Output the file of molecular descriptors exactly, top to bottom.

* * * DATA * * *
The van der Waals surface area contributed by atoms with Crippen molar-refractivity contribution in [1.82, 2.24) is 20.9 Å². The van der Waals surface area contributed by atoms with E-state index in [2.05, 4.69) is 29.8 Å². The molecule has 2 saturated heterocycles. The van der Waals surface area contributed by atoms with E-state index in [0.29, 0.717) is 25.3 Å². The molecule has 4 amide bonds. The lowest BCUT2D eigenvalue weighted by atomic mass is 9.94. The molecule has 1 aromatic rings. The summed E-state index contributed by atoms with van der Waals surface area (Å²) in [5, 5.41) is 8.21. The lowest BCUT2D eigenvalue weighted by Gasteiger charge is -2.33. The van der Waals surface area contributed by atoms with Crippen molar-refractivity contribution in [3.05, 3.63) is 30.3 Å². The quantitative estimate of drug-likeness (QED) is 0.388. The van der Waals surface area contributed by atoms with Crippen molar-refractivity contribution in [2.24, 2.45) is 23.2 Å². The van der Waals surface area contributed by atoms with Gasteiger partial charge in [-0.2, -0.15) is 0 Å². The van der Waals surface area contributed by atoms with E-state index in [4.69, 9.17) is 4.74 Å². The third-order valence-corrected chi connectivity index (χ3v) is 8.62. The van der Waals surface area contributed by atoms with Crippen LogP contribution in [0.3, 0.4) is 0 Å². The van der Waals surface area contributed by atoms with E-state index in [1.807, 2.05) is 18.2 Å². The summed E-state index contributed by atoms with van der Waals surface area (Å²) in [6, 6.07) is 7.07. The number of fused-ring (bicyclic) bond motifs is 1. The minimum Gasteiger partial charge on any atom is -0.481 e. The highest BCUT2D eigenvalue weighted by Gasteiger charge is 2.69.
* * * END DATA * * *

The van der Waals surface area contributed by atoms with Crippen molar-refractivity contribution in [1.82, 2.24) is 20.9 Å². The van der Waals surface area contributed by atoms with E-state index in [2.05, 4.69) is 29.8 Å². The molecule has 2 saturated heterocycles. The van der Waals surface area contributed by atoms with E-state index in [0.29, 0.717) is 25.3 Å². The molecule has 4 amide bonds. The lowest BCUT2D eigenvalue weighted by atomic mass is 9.94. The molecule has 1 aromatic rings. The summed E-state index contributed by atoms with van der Waals surface area (Å²) in [5, 5.41) is 8.21. The lowest BCUT2D eigenvalue weighted by Gasteiger charge is -2.33. The van der Waals surface area contributed by atoms with Crippen molar-refractivity contribution in [3.05, 3.63) is 30.3 Å². The quantitative estimate of drug-likeness (QED) is 0.388. The van der Waals surface area contributed by atoms with Crippen molar-refractivity contribution in [2.24, 2.45) is 23.2 Å². The van der Waals surface area contributed by atoms with Gasteiger partial charge in [-0.2, -0.15) is 0 Å². The van der Waals surface area contributed by atoms with E-state index in [4.69, 9.17) is 4.74 Å². The third-order valence-corrected chi connectivity index (χ3v) is 8.62. The van der Waals surface area contributed by atoms with Crippen LogP contribution in [0.3, 0.4) is 0 Å². The van der Waals surface area contributed by atoms with E-state index in [1.807, 2.05) is 18.2 Å². The summed E-state index contributed by atoms with van der Waals surface area (Å²) in [6, 6.07) is 7.07. The number of fused-ring (bicyclic) bond motifs is 1. The minimum Gasteiger partial charge on any atom is -0.481 e. The highest BCUT2D eigenvalue weighted by Gasteiger charge is 2.69.